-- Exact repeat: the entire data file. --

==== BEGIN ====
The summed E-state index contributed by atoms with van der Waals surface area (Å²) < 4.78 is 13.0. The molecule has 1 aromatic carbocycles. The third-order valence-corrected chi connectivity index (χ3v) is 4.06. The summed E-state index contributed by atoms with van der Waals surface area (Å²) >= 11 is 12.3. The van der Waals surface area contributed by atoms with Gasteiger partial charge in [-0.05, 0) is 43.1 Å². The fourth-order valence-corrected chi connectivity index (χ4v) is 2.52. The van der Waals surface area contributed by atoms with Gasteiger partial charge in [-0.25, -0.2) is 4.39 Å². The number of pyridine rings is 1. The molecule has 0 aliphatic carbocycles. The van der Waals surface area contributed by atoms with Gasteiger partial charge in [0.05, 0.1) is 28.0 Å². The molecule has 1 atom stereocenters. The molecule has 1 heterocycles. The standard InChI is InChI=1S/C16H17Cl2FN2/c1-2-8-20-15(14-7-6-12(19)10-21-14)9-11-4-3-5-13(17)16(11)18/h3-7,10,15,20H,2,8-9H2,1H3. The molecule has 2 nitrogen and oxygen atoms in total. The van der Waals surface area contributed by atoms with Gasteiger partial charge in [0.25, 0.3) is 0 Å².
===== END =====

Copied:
The summed E-state index contributed by atoms with van der Waals surface area (Å²) < 4.78 is 13.0. The molecule has 1 aromatic carbocycles. The third-order valence-corrected chi connectivity index (χ3v) is 4.06. The summed E-state index contributed by atoms with van der Waals surface area (Å²) >= 11 is 12.3. The van der Waals surface area contributed by atoms with Gasteiger partial charge in [-0.05, 0) is 43.1 Å². The fourth-order valence-corrected chi connectivity index (χ4v) is 2.52. The van der Waals surface area contributed by atoms with Gasteiger partial charge in [-0.25, -0.2) is 4.39 Å². The number of pyridine rings is 1. The molecule has 0 aliphatic carbocycles. The van der Waals surface area contributed by atoms with Gasteiger partial charge in [0.05, 0.1) is 28.0 Å². The molecule has 1 atom stereocenters. The molecule has 1 heterocycles. The standard InChI is InChI=1S/C16H17Cl2FN2/c1-2-8-20-15(14-7-6-12(19)10-21-14)9-11-4-3-5-13(17)16(11)18/h3-7,10,15,20H,2,8-9H2,1H3. The molecule has 2 nitrogen and oxygen atoms in total. The van der Waals surface area contributed by atoms with Gasteiger partial charge in [0.25, 0.3) is 0 Å².